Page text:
Massage Tales, Thoughts on the profession

Death and Other Benefits

As I’ve written before, I knew from the start of my massage career that I wanted to work with people in extremis — whether through age, illness, life stresses, or other factors.  I am not a mechanical fix-’em-up therapist.  I am a keeper of respite.

In my last quarter of school, I got in touch with a Donna, a hospice massage therapist who had attended the same school.  Donna generously agreed to let me shadow her for part of one day and talk to me in detail about her work with dying people.  With her, I went to the hospice inpatient facility.  Donna checked in with the nurses and got a list of people who might be open to receiving massage.  The nurses directed her first to one woman in particular.

“She’s struggling,” the nurse said, “Maybe you could ease her a little.”

Donna and I walked into the woman’s room.  I stayed close to the door as Donna approached the bed and gently touched the woman’s hand.  The woman was taking short, gasping breaths.  Her neck twisted with each breath and she shifted constantly in the bed.  Donna spoke very quietly to her and got permission to give her a gentle massage.  I watched Donna with my still-learning eyes, trying to parse exactly which techniques she used and how she crafted a coherent session in this unusual location.

person massaging man while lying on bed
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And then I forgot all of that and just watched.  Donna placed her hands on the woman’s ribcage, she stroked her hair and lovingly pressed her hands.  The woman gradually stopped shifting her position.  She still took short breaths, but they seemed more comfortable now.  After about fifteen minutes, Donna thanked the woman and we left the room without a sound.  The nurse walked into the room after we left.

Donna stood at the sink washing her hands, and I stood with her trying to form an intelligent question.  I could only manage “Thank you” and “What? . . . .” As I struggled with my words, the nurse came up, grinning.  She patted Donna on the back.

“Donna,” she said, “I think you just massaged that woman to death.”

They smiled at each other and hugged.  At the start of the day, the patient was in distress, struggling to breath, or to stop breathing.  After the massage, she appeared to be in much less distress and slipping into an easeful death.  I hope that is what happened.  To be honest, I have no idea.

What I do know, however, is that I am much more suited for the kind of work Donna does than almost anything else.  To facilitate ease in the face of distress.  To work with another human and help reduce the struggle of their transition — whether it is the transition to health after a long illness, the transition to a different lifestyle, or the transition from life into death.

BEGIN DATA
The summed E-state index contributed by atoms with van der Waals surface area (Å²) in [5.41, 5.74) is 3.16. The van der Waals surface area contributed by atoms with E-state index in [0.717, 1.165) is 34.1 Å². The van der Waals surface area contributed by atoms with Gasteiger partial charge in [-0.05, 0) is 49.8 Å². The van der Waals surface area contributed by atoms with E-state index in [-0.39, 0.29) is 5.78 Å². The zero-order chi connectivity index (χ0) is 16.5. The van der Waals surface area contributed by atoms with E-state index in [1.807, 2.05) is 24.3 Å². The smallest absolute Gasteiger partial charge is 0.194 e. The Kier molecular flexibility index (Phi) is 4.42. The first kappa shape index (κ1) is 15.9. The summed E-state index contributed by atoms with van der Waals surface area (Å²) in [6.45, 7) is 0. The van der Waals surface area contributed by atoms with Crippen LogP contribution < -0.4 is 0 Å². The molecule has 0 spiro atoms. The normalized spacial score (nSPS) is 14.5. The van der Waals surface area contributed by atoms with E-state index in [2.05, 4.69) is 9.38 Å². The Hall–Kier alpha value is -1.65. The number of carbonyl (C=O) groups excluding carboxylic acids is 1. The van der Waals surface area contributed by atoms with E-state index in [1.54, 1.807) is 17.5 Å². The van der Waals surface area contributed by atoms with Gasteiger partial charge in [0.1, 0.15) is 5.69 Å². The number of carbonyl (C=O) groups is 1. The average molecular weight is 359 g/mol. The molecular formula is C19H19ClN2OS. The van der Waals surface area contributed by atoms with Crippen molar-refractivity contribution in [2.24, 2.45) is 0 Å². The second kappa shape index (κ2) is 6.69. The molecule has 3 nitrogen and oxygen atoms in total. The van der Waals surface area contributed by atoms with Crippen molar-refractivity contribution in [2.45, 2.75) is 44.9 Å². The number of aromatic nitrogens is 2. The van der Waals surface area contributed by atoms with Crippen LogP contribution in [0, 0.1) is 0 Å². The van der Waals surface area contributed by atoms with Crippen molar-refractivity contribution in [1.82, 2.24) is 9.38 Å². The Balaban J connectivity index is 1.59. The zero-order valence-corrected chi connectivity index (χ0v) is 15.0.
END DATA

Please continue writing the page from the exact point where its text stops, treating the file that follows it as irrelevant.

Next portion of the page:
Massage Tales

The Look of Love

This is his last massage.* I know it, and I feel privileged to be part of it.  I start by holding his feet.  Here in this warm room, his feet chill my hands.  I gently squeeze them and wait for my hands to warm again.  he watches me, mouth slightly open, breathing raspy and audible.  After a moment he closes his eyes and turns his head.  He opens his eyes again, and he watches her.

close up of an envelope
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On the other side of the room, his wife sits with a box in her lap.  She pulls papers and colorful greeting cards from the box and methodically separates  them into a couple of piles.  When I glance over, I can see the pictures and swirling lines on some of the cards.  I notice the words “For My Husband,” “I Love You,” and “My Beloved” on some of them.  Her attention is focused on the box, on each letter and card, and on making careful piles based on some internal system we will never know.  His attention is focused on her.

I gently move to hold his calves.  I can feel the outline of the bones of his lower legs.  The disease he has struggled with for so long, the one that brought him to this place of his last massage, has gradually atrophied his body.  I can both see and feel the shape and outline of his joints.  Looking at his face, I see the outline of his cheekbones and the hollowed edges of his eye sockets.  His body is falling away.

And yet, in the turn of his head and the soft intensity of his gaze, I see that some things have not been diminished by his illness.   The look in his eyes as he watches his wife is distilled down to essentials.  It is love.  Pure love, and in his weakened state it is what he has to give to her.  He gives it freely.  It is everything.

As the massage continues, his body relaxes deeper into his bed.  His stiffened joints unclench and sink into the soft mattress.  His hands uncurl and rest at his sides.  His head still turned to face his wife, gradually his eyes close and his breathing slows.  His head sinks into the pillow, still turned in her direction.

In my office, I would gently try to persuade my client to put their neck into a more neutral position.  I would think of overworked muscles and strains that develop from long moments in one rotated position.  Here, though, in his own house, during his last massage, sharing the room with his wife, I let it go.  There are so many things more important than muscle strain, and most of them are alive in that room.

monochrome photo of couple holding hands
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As I finish the massage, he is deeply asleep.  I step away from the bed and pick up my bag.  His wife catches my eye.  We say “thank you” to each other.  She looks at him and smiles, still holding a card in her hand (“Happy Birthday to my Husband”).  “He’s asleep now, isn’t he?” she says.  I nod and smile as I soundlessly walk out of the house.

I have witnessed a sacrament, and by that I have been blessed.  I walk in gratitude for the rest of the day.

 

*–identifying details have been changed